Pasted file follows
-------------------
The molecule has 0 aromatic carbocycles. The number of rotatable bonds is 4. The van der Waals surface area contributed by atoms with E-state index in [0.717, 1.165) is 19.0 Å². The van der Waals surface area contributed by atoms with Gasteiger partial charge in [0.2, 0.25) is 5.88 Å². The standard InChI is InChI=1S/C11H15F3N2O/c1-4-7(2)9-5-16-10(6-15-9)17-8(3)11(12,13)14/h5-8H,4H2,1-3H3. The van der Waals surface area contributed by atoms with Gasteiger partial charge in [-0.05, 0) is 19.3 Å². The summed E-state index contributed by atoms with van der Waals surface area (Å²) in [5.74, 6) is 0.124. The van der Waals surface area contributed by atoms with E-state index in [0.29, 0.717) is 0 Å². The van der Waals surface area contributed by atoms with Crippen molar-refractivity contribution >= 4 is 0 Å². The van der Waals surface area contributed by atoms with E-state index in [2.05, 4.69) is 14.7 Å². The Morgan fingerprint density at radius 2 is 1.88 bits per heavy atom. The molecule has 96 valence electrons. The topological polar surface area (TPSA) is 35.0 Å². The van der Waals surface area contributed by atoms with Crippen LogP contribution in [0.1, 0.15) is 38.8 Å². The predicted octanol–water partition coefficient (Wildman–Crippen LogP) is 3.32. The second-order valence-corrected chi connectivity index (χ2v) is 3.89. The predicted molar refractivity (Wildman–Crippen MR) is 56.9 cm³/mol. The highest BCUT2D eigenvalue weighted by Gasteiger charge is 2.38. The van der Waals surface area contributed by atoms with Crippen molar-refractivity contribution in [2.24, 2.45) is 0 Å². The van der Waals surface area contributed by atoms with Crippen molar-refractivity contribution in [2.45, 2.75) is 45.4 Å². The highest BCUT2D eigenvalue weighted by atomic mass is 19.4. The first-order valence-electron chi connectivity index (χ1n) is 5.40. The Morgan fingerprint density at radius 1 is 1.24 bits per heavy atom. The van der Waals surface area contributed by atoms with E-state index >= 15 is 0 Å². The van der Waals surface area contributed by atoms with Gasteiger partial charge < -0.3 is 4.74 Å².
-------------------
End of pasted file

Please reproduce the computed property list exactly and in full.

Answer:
The molecule has 0 aromatic carbocycles. The number of rotatable bonds is 4. The van der Waals surface area contributed by atoms with E-state index in [0.717, 1.165) is 19.0 Å². The van der Waals surface area contributed by atoms with Gasteiger partial charge in [0.2, 0.25) is 5.88 Å². The standard InChI is InChI=1S/C11H15F3N2O/c1-4-7(2)9-5-16-10(6-15-9)17-8(3)11(12,13)14/h5-8H,4H2,1-3H3. The van der Waals surface area contributed by atoms with Gasteiger partial charge in [-0.05, 0) is 19.3 Å². The summed E-state index contributed by atoms with van der Waals surface area (Å²) in [5.74, 6) is 0.124. The van der Waals surface area contributed by atoms with E-state index in [0.29, 0.717) is 0 Å². The van der Waals surface area contributed by atoms with Crippen molar-refractivity contribution >= 4 is 0 Å². The van der Waals surface area contributed by atoms with E-state index in [2.05, 4.69) is 14.7 Å². The Morgan fingerprint density at radius 2 is 1.88 bits per heavy atom. The molecule has 96 valence electrons. The topological polar surface area (TPSA) is 35.0 Å². The van der Waals surface area contributed by atoms with Crippen LogP contribution in [0.1, 0.15) is 38.8 Å². The predicted octanol–water partition coefficient (Wildman–Crippen LogP) is 3.32. The second-order valence-corrected chi connectivity index (χ2v) is 3.89. The predicted molar refractivity (Wildman–Crippen MR) is 56.9 cm³/mol. The highest BCUT2D eigenvalue weighted by Gasteiger charge is 2.38. The van der Waals surface area contributed by atoms with Crippen molar-refractivity contribution in [2.24, 2.45) is 0 Å². The van der Waals surface area contributed by atoms with Crippen molar-refractivity contribution in [2.45, 2.75) is 45.4 Å². The highest BCUT2D eigenvalue weighted by atomic mass is 19.4. The first-order valence-electron chi connectivity index (χ1n) is 5.40. The Morgan fingerprint density at radius 1 is 1.24 bits per heavy atom. The van der Waals surface area contributed by atoms with E-state index >= 15 is 0 Å². The van der Waals surface area contributed by atoms with Gasteiger partial charge < -0.3 is 4.74 Å².